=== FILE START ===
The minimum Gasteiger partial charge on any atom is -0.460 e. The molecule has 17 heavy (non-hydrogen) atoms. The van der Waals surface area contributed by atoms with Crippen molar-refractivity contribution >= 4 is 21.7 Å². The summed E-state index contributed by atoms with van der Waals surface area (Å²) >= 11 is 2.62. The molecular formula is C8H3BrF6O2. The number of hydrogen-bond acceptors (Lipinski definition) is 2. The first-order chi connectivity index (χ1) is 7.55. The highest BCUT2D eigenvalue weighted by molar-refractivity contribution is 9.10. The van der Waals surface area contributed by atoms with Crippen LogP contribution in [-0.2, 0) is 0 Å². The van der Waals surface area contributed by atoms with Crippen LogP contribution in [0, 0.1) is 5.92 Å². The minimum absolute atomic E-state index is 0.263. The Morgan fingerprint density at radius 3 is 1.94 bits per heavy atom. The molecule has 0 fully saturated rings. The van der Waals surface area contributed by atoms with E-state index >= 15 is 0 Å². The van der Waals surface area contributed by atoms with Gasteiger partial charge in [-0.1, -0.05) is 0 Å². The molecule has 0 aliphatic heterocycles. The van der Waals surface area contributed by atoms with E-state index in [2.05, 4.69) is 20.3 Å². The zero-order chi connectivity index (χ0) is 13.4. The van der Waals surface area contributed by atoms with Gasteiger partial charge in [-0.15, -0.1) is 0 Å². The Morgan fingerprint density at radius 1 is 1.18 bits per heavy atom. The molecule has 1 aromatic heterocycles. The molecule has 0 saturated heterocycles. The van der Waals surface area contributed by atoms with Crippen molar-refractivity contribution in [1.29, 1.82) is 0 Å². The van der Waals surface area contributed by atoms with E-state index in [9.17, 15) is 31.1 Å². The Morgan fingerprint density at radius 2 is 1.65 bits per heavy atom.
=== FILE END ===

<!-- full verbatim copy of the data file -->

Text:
The minimum Gasteiger partial charge on any atom is -0.460 e. The molecule has 17 heavy (non-hydrogen) atoms. The van der Waals surface area contributed by atoms with Crippen molar-refractivity contribution >= 4 is 21.7 Å². The summed E-state index contributed by atoms with van der Waals surface area (Å²) >= 11 is 2.62. The molecular formula is C8H3BrF6O2. The number of hydrogen-bond acceptors (Lipinski definition) is 2. The first-order chi connectivity index (χ1) is 7.55. The highest BCUT2D eigenvalue weighted by molar-refractivity contribution is 9.10. The van der Waals surface area contributed by atoms with Crippen LogP contribution in [-0.2, 0) is 0 Å². The van der Waals surface area contributed by atoms with Crippen LogP contribution in [0, 0.1) is 5.92 Å². The minimum absolute atomic E-state index is 0.263. The Morgan fingerprint density at radius 3 is 1.94 bits per heavy atom. The molecule has 0 fully saturated rings. The van der Waals surface area contributed by atoms with E-state index >= 15 is 0 Å². The van der Waals surface area contributed by atoms with Gasteiger partial charge in [-0.1, -0.05) is 0 Å². The molecule has 0 aliphatic heterocycles. The van der Waals surface area contributed by atoms with E-state index in [2.05, 4.69) is 20.3 Å². The zero-order chi connectivity index (χ0) is 13.4. The van der Waals surface area contributed by atoms with Gasteiger partial charge in [-0.15, -0.1) is 0 Å². The Morgan fingerprint density at radius 1 is 1.18 bits per heavy atom. The molecule has 1 aromatic heterocycles. The molecule has 0 saturated heterocycles. The van der Waals surface area contributed by atoms with Crippen molar-refractivity contribution in [1.29, 1.82) is 0 Å². The van der Waals surface area contributed by atoms with E-state index in [9.17, 15) is 31.1 Å². The Morgan fingerprint density at radius 2 is 1.65 bits per heavy atom.